57 found
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  1.  19
    Plato: Protagoras.Nicholas Denyer (ed.) - 2008 - Cambridge University Press.
    The Protagoras is one of Plato's most entertaining dialogues. It represents Socrates at a gathering of the most celebrated and highest-earning intellectuals of the day, among them the sophist Protagoras. In flamboyant displays of both rhetoric and dialectic, Socrates and Protagoras try to out-argue one another. Their arguments range widely, from political theory to literary criticism, from education to the nature of cowardice; but in view throughout this literary and philosophical masterpiece are the questions of what part knowledge plays in (...)
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  2.  84
    Rieger's Problem with Frege's Ontology.Nicholas Denyer - 2003 - Analysis 63 (2):166–170.
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  3.  54
    Critical Notice of Richard Gaskin's The Unity of the Proposition.Nicholas Denyer - 2010 - Australasian Journal of Philosophy 88 (1):173 – 179.
  4.  14
    Being, Identity and Truth.Nicholas Denyer & C. J. F. Williams - 1994 - Philosophical Quarterly 44 (174):117.
    Philosophers have met with many problems in discussing the interconnected concepts being, identity, and truth, and have advanced many theories to deal with them. Professor Williams argues that most of these problems and theories result from an inadequate appreciation of the ways in which the words `be', `same', and `true' work. By means of linguistic analysis he shows that being and truth are not properties, and identity is not a relation. He is thus able to demystify a number of metaphysical (...)
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  5.  64
    The Principle of Harmony.Nicholas Denyer - 1989 - Analysis 49 (1):21-22.
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  6.  70
    Time and Modality in Diodorus Cronus.Nicholas Denyer - 1981 - Theoria 47 (1):31-53.
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  7. Diodorus Cronus: Modality, The Master Argument and Formalisation.Nicholas Denyer - 2009 - Humana.Mente 8.
  8.  95
    Language, Thought, and Falsehood in Ancient Greek Philosophy.Nicholas Denyer - 1991 - Routledge.
    CONTRASTING PREJUDICES TRUTH AND FALSEHOOD How can one say something false? How can one even think such a thing? Since, for example, all men are mortal, ...
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  9. Brill Online Books and Journals.Patricia Kenig Curd, Jyl Gentzler, Christopher J. Martin, C. J. F. Williams, Nicholas Denyer & Christopher Kirwan - 1991 - Phronesis 36 (3).
  10.  26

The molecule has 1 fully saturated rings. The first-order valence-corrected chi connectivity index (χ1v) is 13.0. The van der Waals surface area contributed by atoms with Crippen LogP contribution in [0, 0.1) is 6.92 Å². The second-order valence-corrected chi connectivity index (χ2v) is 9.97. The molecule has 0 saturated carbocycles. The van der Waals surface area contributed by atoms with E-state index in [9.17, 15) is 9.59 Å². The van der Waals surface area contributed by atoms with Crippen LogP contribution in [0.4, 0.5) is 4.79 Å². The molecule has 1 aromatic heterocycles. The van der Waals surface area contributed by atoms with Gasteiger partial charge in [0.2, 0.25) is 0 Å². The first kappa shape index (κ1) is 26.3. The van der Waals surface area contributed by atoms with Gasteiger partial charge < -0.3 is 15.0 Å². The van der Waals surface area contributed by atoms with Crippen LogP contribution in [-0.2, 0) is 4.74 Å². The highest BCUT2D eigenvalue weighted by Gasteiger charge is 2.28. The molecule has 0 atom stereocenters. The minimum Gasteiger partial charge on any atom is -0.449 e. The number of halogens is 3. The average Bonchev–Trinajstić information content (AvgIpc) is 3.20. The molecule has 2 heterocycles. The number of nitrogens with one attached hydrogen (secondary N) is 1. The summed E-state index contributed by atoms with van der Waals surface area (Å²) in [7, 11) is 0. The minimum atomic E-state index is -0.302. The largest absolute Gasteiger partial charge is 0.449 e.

Plato's Theory of Stuffs.Nicholas Denyer - 1983 - Philosophy 58 (225):315 - 327.
    The theory of forms makes a very poor theory of universals. It-or at least the "phaedo's" version of it-makes excellent sense as a theory of the elemental stuffs from which everything is made. This is shown by a detailed examination of all that this "phaedo" has to say about forms.
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  11.  71
    Priest's Paraconsistent Arithmetic.Nicholas Denyer - 1995 - Mind 104 (415):566-575.
  12. Time, Action & Necessity: A Proof of Free Will.Nicholas Denyer - 1981 - Duckworth.
     
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  13.  53
    Why Do Mirrors Reverse Left/Right and Not Up/Down?Nicholas Denyer - 1994 - Philosophy 69 (268):205 - 210.
    Imagine a child′s toy arrow, sticking by its rubber sucker to a mirror′s reflective surface. We can call the direction in which such an arrow would point the finwards direction ; and we can call the opposite direction boutwards . When we look at things in a mirror, their images are apparently just as far finwards of the mirror as the things themselves are boutwards of it. For example, if we look at the tail of our arrow and cast our (...)
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  14.  3
    Ethics in Plato's Republic: Nicholas Denyer.Nicholas Denyer - 1986 - Royal Institute of Philosophy Supplement 20:19-32.
    Why should I be just? What have I to gain if I am decent, honest, moral, upright, fair and truthful? Other people benefit if I am just, but do I? And doesn't it seem clear that sometimes the benefit that other people receive from my being just is a benefit received at my expense? Perhaps then I have no adequate reason to be just. Perhaps if I have any sense I will not bother.
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  15.  17
    Chess and Life: The Structure of a Moral Code.Nicholas Denyer - 1981 - Proceedings of the Aristotelian Society 82 (1):59 - 68.
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  16.  39
    Truth, Etc.: Six Lectures on Ancient Logic – Jonathan Barnes.Nicholas Denyer - 2008 - Philosophical Quarterly 58 (230):176–177.
  17.  39
    Traffic Lights: A Modest Proposal.Nicholas Denyer - 2000 - Mind 109:45 - 46.